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Huge log backups after Ola's defrag and maint script runs


Huge log backups after Ola's defrag and maint script runs

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Andre Ranieri
Andre Ranieri
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I have a SQL 2008 R2 instance that's hosting several OLTP databases for LOB applications.

Every night Ola Hallengren's index defrag script runs, followed by a full nightly backup (using Ola's backup scripts). Log backups are taken every hour from 3 am (after the nightly backup concludes) until 11 pm (right before the nightly index defrag script runs).

Most backup log files are just a few MB, or even less than a meg. However, the 3 am log backup file often runs between 7 GB and 11 GB because of the index defrag process.

My question is whether it would be a good idea to toggle the database recovery model to simple then back to full immediately before the nightly backup runs. The idea would be to get one last good log backup beforehand, then intentionally break the log chain right before the full backup runs since I would never need to restore prior to the latest full backup.

What are your thoughts on this idea? Or, should I just live with the large log backup files?

Thanks in advance for your advice,

Andre Ranieri
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If this is an issue for you, you could try a bulk logged first. But remember that this make a backup process more complicated and what if eg. a script that change db recovery mode fail?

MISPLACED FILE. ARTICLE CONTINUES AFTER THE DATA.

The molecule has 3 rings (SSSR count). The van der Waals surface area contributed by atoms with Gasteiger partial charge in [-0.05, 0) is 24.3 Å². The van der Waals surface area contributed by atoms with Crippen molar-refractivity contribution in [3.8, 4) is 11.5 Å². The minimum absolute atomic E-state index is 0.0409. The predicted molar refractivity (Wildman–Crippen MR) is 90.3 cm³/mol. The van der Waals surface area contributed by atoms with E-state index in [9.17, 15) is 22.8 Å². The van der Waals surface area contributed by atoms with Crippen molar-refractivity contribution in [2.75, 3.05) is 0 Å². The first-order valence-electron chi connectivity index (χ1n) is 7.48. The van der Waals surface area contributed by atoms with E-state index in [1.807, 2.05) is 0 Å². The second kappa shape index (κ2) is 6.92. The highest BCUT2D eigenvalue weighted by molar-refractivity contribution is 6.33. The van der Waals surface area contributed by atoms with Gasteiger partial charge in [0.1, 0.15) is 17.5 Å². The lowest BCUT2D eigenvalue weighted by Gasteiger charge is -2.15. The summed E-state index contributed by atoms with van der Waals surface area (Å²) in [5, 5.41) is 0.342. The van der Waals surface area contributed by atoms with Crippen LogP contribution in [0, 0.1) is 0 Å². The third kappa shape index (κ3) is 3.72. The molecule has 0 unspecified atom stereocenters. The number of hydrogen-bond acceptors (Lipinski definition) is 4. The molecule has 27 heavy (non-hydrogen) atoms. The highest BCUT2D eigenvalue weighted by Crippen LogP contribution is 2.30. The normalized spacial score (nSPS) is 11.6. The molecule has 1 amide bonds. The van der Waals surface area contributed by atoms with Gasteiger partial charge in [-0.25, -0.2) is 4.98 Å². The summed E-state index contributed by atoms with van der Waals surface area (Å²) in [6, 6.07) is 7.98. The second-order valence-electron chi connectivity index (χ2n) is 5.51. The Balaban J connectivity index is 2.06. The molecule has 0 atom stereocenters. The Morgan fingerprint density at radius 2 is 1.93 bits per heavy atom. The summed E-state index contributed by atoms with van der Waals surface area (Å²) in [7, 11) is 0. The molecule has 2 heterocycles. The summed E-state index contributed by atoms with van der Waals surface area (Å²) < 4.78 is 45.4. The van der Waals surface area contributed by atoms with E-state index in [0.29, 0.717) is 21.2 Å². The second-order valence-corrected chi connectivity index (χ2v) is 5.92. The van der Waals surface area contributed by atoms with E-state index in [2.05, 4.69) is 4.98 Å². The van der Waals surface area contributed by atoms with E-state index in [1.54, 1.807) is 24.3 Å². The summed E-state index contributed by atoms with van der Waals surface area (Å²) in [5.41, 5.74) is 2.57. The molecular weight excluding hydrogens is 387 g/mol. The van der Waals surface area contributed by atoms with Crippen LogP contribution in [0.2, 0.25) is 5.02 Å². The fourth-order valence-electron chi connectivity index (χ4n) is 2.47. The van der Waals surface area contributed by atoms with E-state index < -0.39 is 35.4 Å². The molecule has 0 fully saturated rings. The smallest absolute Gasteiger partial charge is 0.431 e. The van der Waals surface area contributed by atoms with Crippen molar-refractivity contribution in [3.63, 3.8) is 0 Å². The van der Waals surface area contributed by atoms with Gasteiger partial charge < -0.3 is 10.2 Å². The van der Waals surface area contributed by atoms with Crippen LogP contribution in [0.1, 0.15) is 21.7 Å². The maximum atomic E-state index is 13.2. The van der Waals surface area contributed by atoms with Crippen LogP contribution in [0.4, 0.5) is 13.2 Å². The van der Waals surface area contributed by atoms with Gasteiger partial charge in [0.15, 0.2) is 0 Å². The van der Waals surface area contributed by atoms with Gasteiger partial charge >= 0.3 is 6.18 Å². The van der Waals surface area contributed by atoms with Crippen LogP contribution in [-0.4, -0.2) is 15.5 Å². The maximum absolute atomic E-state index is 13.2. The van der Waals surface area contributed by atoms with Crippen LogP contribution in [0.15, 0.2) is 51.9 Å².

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Fully expected.

If it's bothering you, you could do some analysis of what indexes are getting rebuilt the most and reduce their fill factors so that they fragment less and hence get rebuilt less.

Switching to bulk-logged recovery will not help. In bulk logged recovery index rebuild are minimally logged and hence the log file itself does not need to be as large, but the log backups will be just as large as in full recovery.

Gail Shaw
Microsoft Certified Master: SQL Server, MVP, M.Sc (Comp Sci)
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You could also play with the thresholds - I also use Ola's defrag scripts but set them to take it easy on re-organize and just go for full rebuild when needed.
Rebuilding idxs does not hit log growth like reorganizing does.

As Gail said try adjusting the fill factors on the more volatile idxs, so these operations will be happening less often.

I've found useful to have a job running at night that captures the fragmentation details of all important idxs, saving them to a table. You can they query the table to see the fragmentation trends day by day. An index that fragments by 30% during a week might need a fill factor of 80 (example!) while one that increases by 5% might be fine with fill factor of 95. Nothing beats measuring and adjusting for your own workload!

Cheers,

JohnA

MCM: SQL2008
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